The gulf between Democrats and Republicans is wider than ever, and this partisan divide is spilling over into the nation's largest and most prominent stores and restaurants.
Somehow, our favorite stores have become political battlegrounds.
In recent years, companies and their customers have increasingly aligned themselves on either the liberal or conservative side of three sharply divisive issues in America: God, guns and gays. And the store you shop at often marks what side of the spectrum you're on.
Hobby Lobby, the Christian-identified crafts store, is only the most recent company to take a side. On Tuesday Hobby Lobby scored a major victory at the U.S. Supreme Court, which ruled that the company didn't have to provide health care coverage for any contraception that violated the company's "religious beliefs."
Immediately, shoppers took sides. A political brawl lit up Hobby Lobby's Facebook page, with thousands lining up to confront their ideological enemies.
Many said that they'd be sure to take their arts-and-crafts business to rival store Michaels.
While the idea of a small business -- think independent bookshop or gun store -- taking a political side is nothing new, large public companies traditionally have tried to remain above the political fray. Now we seem to have arrived at a new cultural moment where big brands are less afraid to stake out ideological turf.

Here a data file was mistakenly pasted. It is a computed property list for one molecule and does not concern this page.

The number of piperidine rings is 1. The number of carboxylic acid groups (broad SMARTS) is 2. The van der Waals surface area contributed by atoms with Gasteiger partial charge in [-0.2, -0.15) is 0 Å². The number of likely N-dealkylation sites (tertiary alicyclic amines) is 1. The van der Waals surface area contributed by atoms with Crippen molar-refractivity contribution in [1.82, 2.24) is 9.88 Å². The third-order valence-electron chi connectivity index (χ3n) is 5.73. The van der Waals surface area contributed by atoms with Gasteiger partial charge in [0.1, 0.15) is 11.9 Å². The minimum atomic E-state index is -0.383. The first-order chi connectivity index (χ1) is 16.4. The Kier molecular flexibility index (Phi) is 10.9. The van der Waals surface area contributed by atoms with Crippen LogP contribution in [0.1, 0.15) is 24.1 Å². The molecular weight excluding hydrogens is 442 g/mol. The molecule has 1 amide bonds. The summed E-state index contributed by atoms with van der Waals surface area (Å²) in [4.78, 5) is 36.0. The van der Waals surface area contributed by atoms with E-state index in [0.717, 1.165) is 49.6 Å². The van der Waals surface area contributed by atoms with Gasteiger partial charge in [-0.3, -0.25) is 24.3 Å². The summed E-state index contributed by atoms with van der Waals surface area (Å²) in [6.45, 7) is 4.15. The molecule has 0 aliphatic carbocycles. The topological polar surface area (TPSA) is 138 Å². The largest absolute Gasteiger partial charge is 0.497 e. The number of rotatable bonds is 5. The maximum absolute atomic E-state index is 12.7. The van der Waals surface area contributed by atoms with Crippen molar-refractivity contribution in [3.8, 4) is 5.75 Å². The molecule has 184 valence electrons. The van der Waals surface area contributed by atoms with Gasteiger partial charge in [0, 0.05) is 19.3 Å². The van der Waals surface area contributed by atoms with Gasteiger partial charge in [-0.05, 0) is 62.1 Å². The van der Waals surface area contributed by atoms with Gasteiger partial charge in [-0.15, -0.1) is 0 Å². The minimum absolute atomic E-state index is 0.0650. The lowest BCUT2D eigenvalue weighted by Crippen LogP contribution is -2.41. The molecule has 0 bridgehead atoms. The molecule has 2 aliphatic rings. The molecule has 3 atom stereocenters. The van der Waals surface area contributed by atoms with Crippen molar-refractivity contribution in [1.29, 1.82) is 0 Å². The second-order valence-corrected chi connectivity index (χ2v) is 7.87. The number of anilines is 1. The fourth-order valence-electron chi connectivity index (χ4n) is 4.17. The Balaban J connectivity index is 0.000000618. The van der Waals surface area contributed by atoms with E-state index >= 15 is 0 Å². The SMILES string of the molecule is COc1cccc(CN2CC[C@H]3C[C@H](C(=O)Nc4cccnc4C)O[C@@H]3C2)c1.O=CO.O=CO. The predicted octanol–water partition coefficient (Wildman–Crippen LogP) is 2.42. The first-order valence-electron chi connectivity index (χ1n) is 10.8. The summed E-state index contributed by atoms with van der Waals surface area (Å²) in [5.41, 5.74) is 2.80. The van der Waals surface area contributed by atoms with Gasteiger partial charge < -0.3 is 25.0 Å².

Democrats and Republicans are more divided now than at any time in the past 20 years, according to a June survey from the Pew Research Center of 10,000 Americans. The share of Americans expressing very conservative or very liberal beliefs has doubled over the past 20 years, according to Pew. As a result, the level of ideological overlap between the two parties is at its lowest level in years.
That gulf manifests itself far from the voting booth, Pew found. Americans who report consistently conservative and consistently liberal beliefs are typically only friends with their own kind. Liberals tend to live in urban, walkable communities where the houses are smaller and closer to shops and restaurants. Conservatives gravitate toward larger houses far from shopping areas. There are even online tools you can use to find towns that fit your political preferences.
The split in liberal vs. conservative shopping habits is sometimes referred to as the Cracker Barrel-Whole Foods divide, thanks to an analyst at the Cook Political Report named David Wasserman who found that Republican voting districts tend to have a lot of Cracker Barrel restaurants, while Whole Foods stores are typically found in mostly Democratic districts.
These businesses aren’t necessarily targeting certain political groups by locating in these areas, Wasserman told NPR, they’re simply locating in places where they have broad customer bases.
The passion and the fury over Hobby Lobby would be familiar to anyone who watched Americans rumble over Chick-fil-A.
The fast food chain sparked a bitter war over LGBT rights in 2012 when chief executive Dan Cathy said in an appearance on “The Ken Coleman Show” that same-sex marriage was "inviting God's judgment on our nation."